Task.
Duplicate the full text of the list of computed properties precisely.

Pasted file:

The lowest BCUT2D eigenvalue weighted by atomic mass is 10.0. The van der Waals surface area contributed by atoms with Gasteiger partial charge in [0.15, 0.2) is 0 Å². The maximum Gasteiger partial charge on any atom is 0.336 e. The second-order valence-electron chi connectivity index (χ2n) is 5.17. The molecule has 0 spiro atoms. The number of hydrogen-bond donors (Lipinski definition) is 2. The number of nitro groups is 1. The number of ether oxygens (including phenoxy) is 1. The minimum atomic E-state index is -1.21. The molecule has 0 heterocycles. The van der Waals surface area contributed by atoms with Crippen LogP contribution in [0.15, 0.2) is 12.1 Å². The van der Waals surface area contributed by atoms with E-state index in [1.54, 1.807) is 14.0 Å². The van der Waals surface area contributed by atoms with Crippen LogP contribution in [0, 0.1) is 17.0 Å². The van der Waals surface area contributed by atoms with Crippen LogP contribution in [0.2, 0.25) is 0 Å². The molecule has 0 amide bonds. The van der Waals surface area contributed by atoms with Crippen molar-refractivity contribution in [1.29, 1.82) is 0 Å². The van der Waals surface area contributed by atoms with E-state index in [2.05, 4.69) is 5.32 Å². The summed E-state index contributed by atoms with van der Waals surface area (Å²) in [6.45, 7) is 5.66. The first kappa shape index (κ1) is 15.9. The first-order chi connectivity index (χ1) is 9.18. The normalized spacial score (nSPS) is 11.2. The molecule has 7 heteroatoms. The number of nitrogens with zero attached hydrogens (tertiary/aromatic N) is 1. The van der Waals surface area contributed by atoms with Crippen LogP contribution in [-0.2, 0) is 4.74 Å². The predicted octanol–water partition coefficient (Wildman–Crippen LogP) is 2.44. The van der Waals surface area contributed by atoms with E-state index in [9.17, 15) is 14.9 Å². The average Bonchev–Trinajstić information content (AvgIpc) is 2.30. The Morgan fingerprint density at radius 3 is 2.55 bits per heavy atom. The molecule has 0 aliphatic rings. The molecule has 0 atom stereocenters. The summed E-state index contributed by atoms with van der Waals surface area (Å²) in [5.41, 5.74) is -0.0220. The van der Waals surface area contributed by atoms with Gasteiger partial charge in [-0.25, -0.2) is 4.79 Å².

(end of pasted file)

The lowest BCUT2D eigenvalue weighted by atomic mass is 10.0. The van der Waals surface area contributed by atoms with Gasteiger partial charge in [0.15, 0.2) is 0 Å². The maximum Gasteiger partial charge on any atom is 0.336 e. The second-order valence-electron chi connectivity index (χ2n) is 5.17. The molecule has 0 spiro atoms. The number of hydrogen-bond donors (Lipinski definition) is 2. The number of nitro groups is 1. The number of ether oxygens (including phenoxy) is 1. The minimum atomic E-state index is -1.21. The molecule has 0 heterocycles. The van der Waals surface area contributed by atoms with Crippen LogP contribution in [0.15, 0.2) is 12.1 Å². The van der Waals surface area contributed by atoms with E-state index in [1.54, 1.807) is 14.0 Å². The van der Waals surface area contributed by atoms with Crippen LogP contribution in [0, 0.1) is 17.0 Å². The van der Waals surface area contributed by atoms with Crippen LogP contribution in [0.2, 0.25) is 0 Å². The molecule has 0 amide bonds. The van der Waals surface area contributed by atoms with Crippen molar-refractivity contribution in [1.29, 1.82) is 0 Å². The van der Waals surface area contributed by atoms with E-state index in [2.05, 4.69) is 5.32 Å². The summed E-state index contributed by atoms with van der Waals surface area (Å²) in [6.45, 7) is 5.66. The first kappa shape index (κ1) is 15.9. The first-order chi connectivity index (χ1) is 9.18. The normalized spacial score (nSPS) is 11.2. The molecule has 7 heteroatoms. The number of nitrogens with zero attached hydrogens (tertiary/aromatic N) is 1. The van der Waals surface area contributed by atoms with Crippen LogP contribution in [-0.2, 0) is 4.74 Å². The predicted octanol–water partition coefficient (Wildman–Crippen LogP) is 2.44. The van der Waals surface area contributed by atoms with E-state index in [9.17, 15) is 14.9 Å². The average Bonchev–Trinajstić information content (AvgIpc) is 2.30. The Morgan fingerprint density at radius 3 is 2.55 bits per heavy atom. The molecule has 0 aliphatic rings. The molecule has 0 atom stereocenters. The summed E-state index contributed by atoms with van der Waals surface area (Å²) in [5.41, 5.74) is -0.0220. The van der Waals surface area contributed by atoms with Gasteiger partial charge in [-0.25, -0.2) is 4.79 Å².